ARCE/NY LECTURE, Thursday, February 13, 2020
AMERICAN RESEARCH CENTER IN EGYPT/NEW YORK CHAPTER IN ASSOCIATION WITH THE CLASSICAL STUDIES DEPARTMENT OF COLUMBIA UNIVERSITY.
The American Research Center in Egypt, New York Chapter (ARCE/NY) in co-sponsorship with the Classical Studies Department of Columbia University presents the following lecture in its Winter/Spring 2020 Lecture Series:
“Striking Power: Iconoclasm in Ancient Egypt”
SPEAKER: Dr. Edward Bleiberg, Senior Curator of Egyptian, Classical and Ancient Near Eastern Art at the Brooklyn Museum
LOCATION: Columbia University, 1200 Amsterdam Avenue, NY., NY. 10027, Schermerhorn Hall, Room 612 Campus Map: http://www.columbia.edu/files/columbia/content/morningsidemap_2013july.pdf
ABSTRACT: Why are the noses broken on Egyptian statues? Why were other sculpted body parts, including eyes, arms, and feet, purposely shattered in antiquity? This talk examines the patterns of damage inflicted on images for personal, political, religious, and criminal reasons in ancient times. It illustrates how the damage to a statue can be read to reveal who broke it and why. The talk concentrates on the ancient world of the pharaohs and on the Late Antique world that emerged following Egyptian conversion to Christianity.
ABOUT THE SPEAKER: Egyptologist Edward Bleiberg is the Senior Curator of Egyptian, Classical and Ancient Near Eastern Art at the Brooklyn Museum. He joined the Brooklyn Museum in 1998 from the University of Memphis, Institute of Egyptian Art and Archaeology, where he had been Director and Associate Professor. A Pittsburgh native, he graduated from Haverford College in Pennsylvania. After graduate work at Yale University and the Hebrew University of Jerusalem, Dr. Bleiberg received an M.A. and Ph.D. from the University of Toronto. He is the author of several books and articles on ancient Egyptian economy, Egyptian coffins, and the Jewish minority in ancient Egypt and ancient Rome. Exhibitions that Dr. Bleiberg has organized for Brooklyn include Jewish Life in Ancient Egypt, Tree of Paradise: Jewish Mosaics from the Roman Empire, and To Live Forever: Egyptian Treasures from the Brooklyn Museum, an exhibition exploring Egyptian burial customs that began an eleven-city tour in the summer of 2008.
ARCE/NY LECTURE, Thursday, January 30, 2020
The American Research Center in Egypt, New York Chapter (ARCE/NY) in co-sponsorship with the Department of Classics & Ancient Studies, Barnard College, Columbia University, presents the following lecture in its Winter/Spring 2020 Lecture Series:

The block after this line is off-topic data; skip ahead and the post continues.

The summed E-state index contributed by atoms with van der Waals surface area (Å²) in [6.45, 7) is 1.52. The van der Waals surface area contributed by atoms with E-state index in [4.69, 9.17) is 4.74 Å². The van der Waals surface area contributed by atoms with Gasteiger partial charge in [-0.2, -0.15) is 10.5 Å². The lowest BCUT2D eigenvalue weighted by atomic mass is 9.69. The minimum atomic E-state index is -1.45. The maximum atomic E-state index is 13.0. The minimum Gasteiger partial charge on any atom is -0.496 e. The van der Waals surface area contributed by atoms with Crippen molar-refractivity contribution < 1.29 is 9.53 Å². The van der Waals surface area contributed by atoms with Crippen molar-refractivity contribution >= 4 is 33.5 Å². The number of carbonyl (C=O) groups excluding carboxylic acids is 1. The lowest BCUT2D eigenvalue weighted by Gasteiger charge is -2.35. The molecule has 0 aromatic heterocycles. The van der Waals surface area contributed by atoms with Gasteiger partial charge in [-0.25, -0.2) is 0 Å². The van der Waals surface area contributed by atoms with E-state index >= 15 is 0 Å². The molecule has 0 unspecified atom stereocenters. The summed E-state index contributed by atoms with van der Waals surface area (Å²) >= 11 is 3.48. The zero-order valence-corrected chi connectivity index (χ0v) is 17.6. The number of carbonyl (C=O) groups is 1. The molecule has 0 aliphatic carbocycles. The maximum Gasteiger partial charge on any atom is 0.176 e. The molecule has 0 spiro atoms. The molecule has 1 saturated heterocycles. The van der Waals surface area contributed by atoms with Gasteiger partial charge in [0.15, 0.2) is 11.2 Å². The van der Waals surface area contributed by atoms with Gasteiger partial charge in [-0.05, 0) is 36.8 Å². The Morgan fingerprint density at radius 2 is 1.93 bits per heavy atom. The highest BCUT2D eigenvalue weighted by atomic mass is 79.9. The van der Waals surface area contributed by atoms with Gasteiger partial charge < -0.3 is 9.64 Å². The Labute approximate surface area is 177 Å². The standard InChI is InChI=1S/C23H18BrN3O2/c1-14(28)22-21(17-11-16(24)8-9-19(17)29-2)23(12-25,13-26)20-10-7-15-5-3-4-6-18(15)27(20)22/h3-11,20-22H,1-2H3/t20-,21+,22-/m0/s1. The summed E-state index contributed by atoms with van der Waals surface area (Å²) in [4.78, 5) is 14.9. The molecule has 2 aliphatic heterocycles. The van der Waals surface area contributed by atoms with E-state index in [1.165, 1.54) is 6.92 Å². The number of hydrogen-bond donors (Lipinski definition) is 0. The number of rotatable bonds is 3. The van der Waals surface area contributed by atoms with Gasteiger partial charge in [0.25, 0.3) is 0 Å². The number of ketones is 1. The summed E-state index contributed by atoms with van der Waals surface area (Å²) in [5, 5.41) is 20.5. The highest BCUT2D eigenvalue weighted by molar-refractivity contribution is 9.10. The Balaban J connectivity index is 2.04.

“Sacred Dancers: Nubian Women as Priestesses of Hathor”
SPEAKER: Dr. Solange Ashby, Fellow, Catholic University’s Institute of Christian Oriental Research and the American Research Center in Egypt.
LOCATION: Barnard College, 223 Milbank Hall (Ella Weed Room), New York.
ABSTRACT: Nubian women appear in Egyptian tomb and temple paintings as dancers for the goddess Hathor during much of Egyptian history. The women perform wearing multi-colored leather skirts, cowrie shell belts, and displaying tattoos on their breasts, abdomens, and thighs. Recently, several tattooed, mummified female bodies have been excavated from the C-Group Nubian cemetery at Hierakonpolis in southern Egypt. Similar tattoos appear on priestesses of Hathor who were also queens of the Egyptian king Mentuhotep II (2061-2010 BCE). In the nomadic C-Group culture of Lower Nubia, ritual and worship were not organized around a sacred text, nor were they carried out in a temple. Rather, many important rites of passage and worship were based in communal performance of dance and music. In such rituals the power of music and movement were harnessed to transport the worshipper into an ecstatic encounter with the Divine. Worshippers engaged in nocturnal rituals for the goddess Hathor sought this type of ecstatic encounter.Ancient Egyptian texts preserve the name of this sacred dance (ksks) and document the ritual processions of Nubians into Egypt as they accompanied the return of the goddess Hathor who was believed to reside in Nubia and return annually to Egypt. This paper will trace the enduring presence of this sacred dance through its performance in Egypt, Nubia, Meroe, and perhaps its survival among groups living in Ethiopia today.